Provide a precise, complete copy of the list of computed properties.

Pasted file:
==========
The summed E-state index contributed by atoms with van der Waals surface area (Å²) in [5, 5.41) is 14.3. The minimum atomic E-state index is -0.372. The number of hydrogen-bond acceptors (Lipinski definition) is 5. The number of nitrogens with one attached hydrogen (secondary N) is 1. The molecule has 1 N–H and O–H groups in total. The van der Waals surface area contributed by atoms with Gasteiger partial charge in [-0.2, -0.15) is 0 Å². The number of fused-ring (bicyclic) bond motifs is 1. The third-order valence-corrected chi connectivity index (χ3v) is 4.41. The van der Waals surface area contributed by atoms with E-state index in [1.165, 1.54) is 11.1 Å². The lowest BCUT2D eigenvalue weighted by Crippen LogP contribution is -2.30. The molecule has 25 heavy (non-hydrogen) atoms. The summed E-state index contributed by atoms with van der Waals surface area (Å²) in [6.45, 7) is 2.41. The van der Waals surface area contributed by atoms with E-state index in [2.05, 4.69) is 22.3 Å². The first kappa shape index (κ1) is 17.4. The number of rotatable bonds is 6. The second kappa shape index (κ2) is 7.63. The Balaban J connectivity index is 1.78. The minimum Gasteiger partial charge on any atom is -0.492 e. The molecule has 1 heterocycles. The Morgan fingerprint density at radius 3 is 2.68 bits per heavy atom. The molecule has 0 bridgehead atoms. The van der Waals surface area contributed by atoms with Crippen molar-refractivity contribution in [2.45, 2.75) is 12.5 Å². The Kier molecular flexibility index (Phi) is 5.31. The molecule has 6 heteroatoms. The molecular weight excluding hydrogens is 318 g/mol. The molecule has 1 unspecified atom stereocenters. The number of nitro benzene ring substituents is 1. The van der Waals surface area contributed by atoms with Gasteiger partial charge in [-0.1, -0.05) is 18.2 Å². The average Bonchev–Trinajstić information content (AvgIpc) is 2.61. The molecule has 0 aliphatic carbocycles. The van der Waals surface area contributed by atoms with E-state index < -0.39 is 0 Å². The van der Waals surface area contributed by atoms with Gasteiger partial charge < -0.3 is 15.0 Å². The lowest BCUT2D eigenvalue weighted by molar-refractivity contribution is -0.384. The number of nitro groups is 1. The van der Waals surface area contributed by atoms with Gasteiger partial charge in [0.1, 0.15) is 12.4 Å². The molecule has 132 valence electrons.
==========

The summed E-state index contributed by atoms with van der Waals surface area (Å²) in [5, 5.41) is 14.3. The minimum atomic E-state index is -0.372. The number of hydrogen-bond acceptors (Lipinski definition) is 5. The number of nitrogens with one attached hydrogen (secondary N) is 1. The molecule has 1 N–H and O–H groups in total. The van der Waals surface area contributed by atoms with Gasteiger partial charge in [-0.2, -0.15) is 0 Å². The number of fused-ring (bicyclic) bond motifs is 1. The third-order valence-corrected chi connectivity index (χ3v) is 4.41. The van der Waals surface area contributed by atoms with E-state index in [1.165, 1.54) is 11.1 Å². The lowest BCUT2D eigenvalue weighted by Crippen LogP contribution is -2.30. The molecule has 25 heavy (non-hydrogen) atoms. The summed E-state index contributed by atoms with van der Waals surface area (Å²) in [6.45, 7) is 2.41. The van der Waals surface area contributed by atoms with E-state index in [2.05, 4.69) is 22.3 Å². The first kappa shape index (κ1) is 17.4. The number of rotatable bonds is 6. The second kappa shape index (κ2) is 7.63. The Balaban J connectivity index is 1.78. The minimum Gasteiger partial charge on any atom is -0.492 e. The molecule has 1 heterocycles. The Morgan fingerprint density at radius 3 is 2.68 bits per heavy atom. The molecule has 0 bridgehead atoms. The van der Waals surface area contributed by atoms with Crippen molar-refractivity contribution in [2.45, 2.75) is 12.5 Å². The Kier molecular flexibility index (Phi) is 5.31. The molecule has 6 heteroatoms. The molecular weight excluding hydrogens is 318 g/mol. The molecule has 1 unspecified atom stereocenters. The number of nitro benzene ring substituents is 1. The van der Waals surface area contributed by atoms with Gasteiger partial charge in [-0.1, -0.05) is 18.2 Å². The average Bonchev–Trinajstić information content (AvgIpc) is 2.61. The molecule has 0 aliphatic carbocycles. The van der Waals surface area contributed by atoms with E-state index < -0.39 is 0 Å². The van der Waals surface area contributed by atoms with Gasteiger partial charge < -0.3 is 15.0 Å². The lowest BCUT2D eigenvalue weighted by molar-refractivity contribution is -0.384. The number of nitro groups is 1. The van der Waals surface area contributed by atoms with Gasteiger partial charge in [0.1, 0.15) is 12.4 Å². The molecule has 132 valence electrons.